Nintendo’s 1990s VR Failure – A Lesson for Facebook | VR Life

Nintendo’s 1990s VR Failure – A Lesson for Facebook

nintendo virtualboy

Facebook’s virtual reality headset, Oculus Rift, started shipping on Monday, March 28, 2016. But it may face a hard time while it tries to convince mass amounts of US customers to try it out. Last time about 21 years ago, a large multinational company tried to bring virtual reality technology to the gaming world but it failed.


Nintendo’s Virtual Boy console promised gaming in the virtual reality technology to the world in the 1990s and failed to deliver such an experience. There is no official confirmation from Nintendo as to how many Virtual Boy consoles it sold since its launching in 1995, but reports say that fewer than 800,000 of the motion sickness inducing units shipped before the product was removed from the market. According to Nintendo, the consoles manufactured before and after Virtual Boy, the Super Nintendo and Nintendo 64, both of them sold about 30 times more than Virtual Boy.


Back then, Nintendo was as much of a popular name as Facebook is today. The company had its core area of expertise in the video games but its characters appeared in TV shows, cartoons, movies, and just about every piece of merchandise and clothing you can think of. Nintendo followed up with two more smash hits: the Super Nintendo and the Game Boy after energizing the market of video games with its 1985 Nintendo Entertainment System.

Gunpei Yokoi, creator of Game Boy, wrote in his book in 1997, Gunpei Yokoi Game Pavilion, “What should be done to once again engross Famicom and Super Famicom [the Japanese term for the NES and SNES] players?” He further wrote, “If the TV screen medium has reached the limits of its potential, isn’t 3D the only option?”

Then the Virtual Boy came in the gaming world.


Nintendo marketed its new 3D gaming console in the 1990s to attract young gamers in cyberpunk style. This new system was priced $180, about double the launch price of the Game Boy and a little less than the Nintendo’s 2D home consoles.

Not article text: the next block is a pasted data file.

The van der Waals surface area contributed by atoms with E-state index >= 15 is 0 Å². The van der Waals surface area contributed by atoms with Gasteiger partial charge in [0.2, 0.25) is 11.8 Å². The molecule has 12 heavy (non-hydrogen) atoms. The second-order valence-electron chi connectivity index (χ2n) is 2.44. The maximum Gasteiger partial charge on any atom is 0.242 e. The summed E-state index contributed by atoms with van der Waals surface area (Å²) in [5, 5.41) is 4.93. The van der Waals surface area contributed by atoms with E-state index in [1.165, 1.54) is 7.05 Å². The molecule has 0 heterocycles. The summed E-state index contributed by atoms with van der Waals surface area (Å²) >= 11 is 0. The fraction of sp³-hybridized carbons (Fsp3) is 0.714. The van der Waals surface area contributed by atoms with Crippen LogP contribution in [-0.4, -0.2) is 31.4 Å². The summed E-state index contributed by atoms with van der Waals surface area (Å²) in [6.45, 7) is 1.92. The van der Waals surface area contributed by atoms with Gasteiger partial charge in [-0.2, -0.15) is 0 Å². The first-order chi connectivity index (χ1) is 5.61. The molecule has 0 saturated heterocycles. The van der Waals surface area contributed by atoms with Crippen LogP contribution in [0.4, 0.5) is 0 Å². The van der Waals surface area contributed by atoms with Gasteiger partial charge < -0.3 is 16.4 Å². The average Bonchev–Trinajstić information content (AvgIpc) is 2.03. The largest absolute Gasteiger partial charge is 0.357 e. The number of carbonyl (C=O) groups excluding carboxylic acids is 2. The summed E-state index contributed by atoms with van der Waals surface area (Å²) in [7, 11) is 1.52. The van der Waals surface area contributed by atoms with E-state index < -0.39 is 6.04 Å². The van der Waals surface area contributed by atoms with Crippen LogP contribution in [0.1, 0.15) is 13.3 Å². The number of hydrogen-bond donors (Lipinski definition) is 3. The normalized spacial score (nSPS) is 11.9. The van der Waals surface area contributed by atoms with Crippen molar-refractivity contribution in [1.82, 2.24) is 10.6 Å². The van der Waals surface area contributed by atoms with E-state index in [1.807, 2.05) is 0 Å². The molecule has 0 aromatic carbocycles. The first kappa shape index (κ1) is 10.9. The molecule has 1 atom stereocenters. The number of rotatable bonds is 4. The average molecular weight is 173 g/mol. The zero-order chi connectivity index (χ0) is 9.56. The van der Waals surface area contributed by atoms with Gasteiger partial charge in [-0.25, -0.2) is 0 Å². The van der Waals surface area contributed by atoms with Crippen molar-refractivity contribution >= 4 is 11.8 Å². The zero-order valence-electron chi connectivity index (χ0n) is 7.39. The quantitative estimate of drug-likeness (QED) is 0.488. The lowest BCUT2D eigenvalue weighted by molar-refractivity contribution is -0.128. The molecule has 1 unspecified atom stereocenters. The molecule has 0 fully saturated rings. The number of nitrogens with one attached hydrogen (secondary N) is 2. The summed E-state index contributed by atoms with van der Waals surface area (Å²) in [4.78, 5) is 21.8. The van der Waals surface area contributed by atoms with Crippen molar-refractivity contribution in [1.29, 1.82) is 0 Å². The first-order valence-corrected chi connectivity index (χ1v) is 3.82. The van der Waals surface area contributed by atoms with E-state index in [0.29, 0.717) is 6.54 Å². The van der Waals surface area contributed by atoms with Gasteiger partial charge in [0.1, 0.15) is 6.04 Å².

The Virtual Boy was even advertised on the cover of Nintendo Power, the Nintendo Company’s magazine, with a 1990s circulation of around 2 million pieces. But the Virtual Boy failed to gain traction. One reason was that it used the name “Boy” for its new console, which is used for portable Game Boy, but the Virtual Boy was not really portable. The console sat on small legs, which meant you needed a table and chair to play with it. Further, it sat at an uncomfortable height that couldn’t really be adjusted.

The games were not really in virtual reality in Virtual Boy. They were basically red lines stacked on top of one another that could be viewed through a viewfinder. Due to these red lines, playing the Virtual Boy caused headaches and motion sickness.
Nintendo executives have joked that the project of Virtual Boy disturbed them. Wired reported that one year after its release, you could buy games at a reduced-rate of $10 and the system for just $30.

Oculus founder Palmer Luckey on a question and answer session on Reddit in January 2016 said that he didn’t consider the Virtual Boy as a real VR device, and that it possibly created a negative public perception of virtual reality: “A real shame, too, because the association of the Virtual Boy with VR hurt the industry in the long run.”


If you are watching the movie Dope, then probably 2016 will end up looking like 1995. Virtual reality systems of today such as Oculus Rift, Sony’s PlayStation VR, and HTC’s Vive are a world away from Nintendo’s basic consoles of 1990s. Virtual reality technology has shown a great improvement in the last two decades and the virtual reality content being published feels immersive, impressive and most importantly fun. But there is still a high barrier of price to cross right now. Virtual reality systems require machines worth a thousand dollars or more and the headsets themselves cost more than $500.

The initial reviews of the Oculus Rift seem to be overall positive, but Facebook and others that are experimenting in the field of virtual reality need to show that they are selling something worth buying that won’t make them feel sick and is more than jamming their heads in an odd box for hours. This may prove hard to sell until the average person can actually try out a virtual reality headset into a store.

Oculus and Facebook CEOs Brendan Iribe and Mark Zuckerberg hosted a live video recently walking through the Rift and what is in the store for this year. Zuckerberg said that Facebook aims to get involved “for the long term” in this project.


They also explained that, while video games may get your attention just for a few months, social connections will urge people to come back to virtual reality. Referring to the conversations he’d had with the Oculus headset users in different places, Iribe said: “It feels like a physical memory like you’re there in a physical space. It’s incredible.”

This is the experience that the Virtual Boy wasn’t able to create, but now is really being created with devices such as the Oculus Rift.

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